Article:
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would be built along the existing highway's right-of-way, which
would mean little or even no cost for land acquisition. As far
as noise is concerned, a high-speed train is roughly as loud as a
stream of traffic—the difference is that noise from automobiles is
continuous, while a train passes very quickly.
Trains Are More Energy Efficient
Calculated on a per-passenger-mile basis, a high-speed train uses
less than two-thirds the energy consumed by an automobile and
only about one-fifth the amount consumed by a jet plane. Actu-
ally, those figures give the family car a big break, since they assume
it's carrying four people. We can really begin to see the potential
benefits by comparing energy consumption in the United States
with areas in Europe where high-speed rail is a viable alternative
to the private automobile. On a per-capita basis, a typical Ameri-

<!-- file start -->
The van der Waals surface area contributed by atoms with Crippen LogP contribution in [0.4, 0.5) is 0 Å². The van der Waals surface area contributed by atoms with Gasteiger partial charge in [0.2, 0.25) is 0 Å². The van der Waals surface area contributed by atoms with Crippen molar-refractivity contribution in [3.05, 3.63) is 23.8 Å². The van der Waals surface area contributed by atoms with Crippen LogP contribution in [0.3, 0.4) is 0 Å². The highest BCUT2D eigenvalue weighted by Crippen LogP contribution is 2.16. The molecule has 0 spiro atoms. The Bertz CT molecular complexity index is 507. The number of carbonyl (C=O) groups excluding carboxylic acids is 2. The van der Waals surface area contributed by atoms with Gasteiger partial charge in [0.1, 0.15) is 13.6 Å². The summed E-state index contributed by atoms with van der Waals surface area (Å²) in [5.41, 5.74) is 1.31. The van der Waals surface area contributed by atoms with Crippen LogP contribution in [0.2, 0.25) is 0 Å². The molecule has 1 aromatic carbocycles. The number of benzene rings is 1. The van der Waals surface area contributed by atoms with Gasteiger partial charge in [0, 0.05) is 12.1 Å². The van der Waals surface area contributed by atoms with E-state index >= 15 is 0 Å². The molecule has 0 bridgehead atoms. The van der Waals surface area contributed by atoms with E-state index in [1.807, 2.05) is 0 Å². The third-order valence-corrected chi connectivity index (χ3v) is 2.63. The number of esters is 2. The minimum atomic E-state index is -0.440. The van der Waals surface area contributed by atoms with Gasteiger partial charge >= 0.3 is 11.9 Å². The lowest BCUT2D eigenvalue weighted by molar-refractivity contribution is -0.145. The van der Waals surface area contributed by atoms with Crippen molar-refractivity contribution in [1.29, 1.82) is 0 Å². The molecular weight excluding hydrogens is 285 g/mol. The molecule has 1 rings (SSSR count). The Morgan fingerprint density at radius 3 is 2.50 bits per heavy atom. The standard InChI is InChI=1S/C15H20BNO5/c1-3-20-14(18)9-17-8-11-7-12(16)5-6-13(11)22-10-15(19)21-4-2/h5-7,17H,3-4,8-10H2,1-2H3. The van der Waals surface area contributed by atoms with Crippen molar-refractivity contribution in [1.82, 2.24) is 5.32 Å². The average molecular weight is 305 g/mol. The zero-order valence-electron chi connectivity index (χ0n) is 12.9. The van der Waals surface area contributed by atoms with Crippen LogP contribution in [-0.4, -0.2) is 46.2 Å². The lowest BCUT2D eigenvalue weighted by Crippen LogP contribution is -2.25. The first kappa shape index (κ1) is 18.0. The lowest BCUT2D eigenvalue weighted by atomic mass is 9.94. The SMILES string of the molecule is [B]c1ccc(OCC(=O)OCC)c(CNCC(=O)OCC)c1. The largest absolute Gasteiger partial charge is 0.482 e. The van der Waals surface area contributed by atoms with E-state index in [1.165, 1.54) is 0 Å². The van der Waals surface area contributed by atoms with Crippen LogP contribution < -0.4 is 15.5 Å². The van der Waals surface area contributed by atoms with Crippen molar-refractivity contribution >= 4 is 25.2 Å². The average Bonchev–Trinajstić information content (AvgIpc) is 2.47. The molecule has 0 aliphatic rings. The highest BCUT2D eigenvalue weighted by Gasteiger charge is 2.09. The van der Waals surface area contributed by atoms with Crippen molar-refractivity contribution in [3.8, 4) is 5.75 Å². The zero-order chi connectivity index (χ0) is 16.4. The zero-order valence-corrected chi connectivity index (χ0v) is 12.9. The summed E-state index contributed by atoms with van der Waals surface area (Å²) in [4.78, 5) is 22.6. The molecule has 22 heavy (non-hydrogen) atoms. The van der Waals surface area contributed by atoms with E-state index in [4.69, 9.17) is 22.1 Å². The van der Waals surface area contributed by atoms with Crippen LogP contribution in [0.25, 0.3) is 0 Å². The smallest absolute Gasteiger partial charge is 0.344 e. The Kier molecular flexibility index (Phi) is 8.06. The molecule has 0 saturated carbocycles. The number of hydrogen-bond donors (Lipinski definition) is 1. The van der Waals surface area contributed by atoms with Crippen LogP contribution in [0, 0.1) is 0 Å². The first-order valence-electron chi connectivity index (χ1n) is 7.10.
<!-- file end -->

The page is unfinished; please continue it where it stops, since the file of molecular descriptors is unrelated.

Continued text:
can uses about 400 gallons of gasoline a year, while a resident of
a typical European city uses just more than 100 gallons.
Trains Are Safer, Too
Most of us are painfully aware of the carnage that occurs year
after year on our highways: between 35,000 and 40,000 people
are killed annually, and many times that number are injured.
Statistically, planes are many times safer than automobiles, but
there are real concerns about our ability to maintain that high
standard. The airlines of the world are now using about 20,000
planes to carry their passengers, and many of those planes are fly-
ing around in American skies. There has been concern for some
time that our current air-traffic-control system is operating at or
near capacity. That has raised demands for an improved system
that would allow more planes in the air at the same time and
permit them to fly even closer together.
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